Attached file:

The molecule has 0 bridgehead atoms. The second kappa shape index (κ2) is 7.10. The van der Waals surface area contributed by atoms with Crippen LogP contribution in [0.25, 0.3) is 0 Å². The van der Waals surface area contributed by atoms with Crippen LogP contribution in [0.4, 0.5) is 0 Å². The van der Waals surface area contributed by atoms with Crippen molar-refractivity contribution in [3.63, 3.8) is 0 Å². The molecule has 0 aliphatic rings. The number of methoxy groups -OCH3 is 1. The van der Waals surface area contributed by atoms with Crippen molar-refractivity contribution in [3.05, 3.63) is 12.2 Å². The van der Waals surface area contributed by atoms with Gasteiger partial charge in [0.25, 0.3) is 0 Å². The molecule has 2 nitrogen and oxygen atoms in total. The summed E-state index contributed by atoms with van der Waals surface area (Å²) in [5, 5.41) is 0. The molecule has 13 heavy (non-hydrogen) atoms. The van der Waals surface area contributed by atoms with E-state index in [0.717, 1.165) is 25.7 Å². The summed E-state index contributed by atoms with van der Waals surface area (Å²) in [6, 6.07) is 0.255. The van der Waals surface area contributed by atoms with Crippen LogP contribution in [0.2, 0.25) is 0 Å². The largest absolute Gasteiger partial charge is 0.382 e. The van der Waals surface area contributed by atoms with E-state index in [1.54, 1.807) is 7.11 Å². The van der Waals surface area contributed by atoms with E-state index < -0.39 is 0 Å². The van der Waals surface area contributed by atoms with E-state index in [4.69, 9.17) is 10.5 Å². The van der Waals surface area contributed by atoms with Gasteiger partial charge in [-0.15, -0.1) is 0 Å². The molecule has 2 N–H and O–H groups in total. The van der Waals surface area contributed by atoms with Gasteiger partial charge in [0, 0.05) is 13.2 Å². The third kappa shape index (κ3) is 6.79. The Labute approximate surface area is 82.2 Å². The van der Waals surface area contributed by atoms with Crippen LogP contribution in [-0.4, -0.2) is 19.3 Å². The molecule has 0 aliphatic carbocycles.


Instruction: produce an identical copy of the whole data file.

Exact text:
The molecule has 0 bridgehead atoms. The second kappa shape index (κ2) is 7.10. The van der Waals surface area contributed by atoms with Crippen LogP contribution in [0.25, 0.3) is 0 Å². The van der Waals surface area contributed by atoms with Crippen LogP contribution in [0.4, 0.5) is 0 Å². The van der Waals surface area contributed by atoms with Crippen molar-refractivity contribution in [3.63, 3.8) is 0 Å². The molecule has 0 aliphatic rings. The number of methoxy groups -OCH3 is 1. The van der Waals surface area contributed by atoms with Crippen molar-refractivity contribution in [3.05, 3.63) is 12.2 Å². The van der Waals surface area contributed by atoms with Gasteiger partial charge in [0.25, 0.3) is 0 Å². The molecule has 2 nitrogen and oxygen atoms in total. The summed E-state index contributed by atoms with van der Waals surface area (Å²) in [5, 5.41) is 0. The molecule has 13 heavy (non-hydrogen) atoms. The van der Waals surface area contributed by atoms with E-state index in [0.717, 1.165) is 25.7 Å². The summed E-state index contributed by atoms with van der Waals surface area (Å²) in [6, 6.07) is 0.255. The van der Waals surface area contributed by atoms with Crippen LogP contribution in [0.2, 0.25) is 0 Å². The largest absolute Gasteiger partial charge is 0.382 e. The van der Waals surface area contributed by atoms with E-state index in [1.54, 1.807) is 7.11 Å². The van der Waals surface area contributed by atoms with E-state index < -0.39 is 0 Å². The van der Waals surface area contributed by atoms with E-state index in [4.69, 9.17) is 10.5 Å². The van der Waals surface area contributed by atoms with Gasteiger partial charge in [-0.15, -0.1) is 0 Å². The molecule has 2 N–H and O–H groups in total. The van der Waals surface area contributed by atoms with Gasteiger partial charge in [0, 0.05) is 13.2 Å². The third kappa shape index (κ3) is 6.79. The Labute approximate surface area is 82.2 Å². The van der Waals surface area contributed by atoms with Crippen LogP contribution in [-0.4, -0.2) is 19.3 Å². The molecule has 0 aliphatic carbocycles.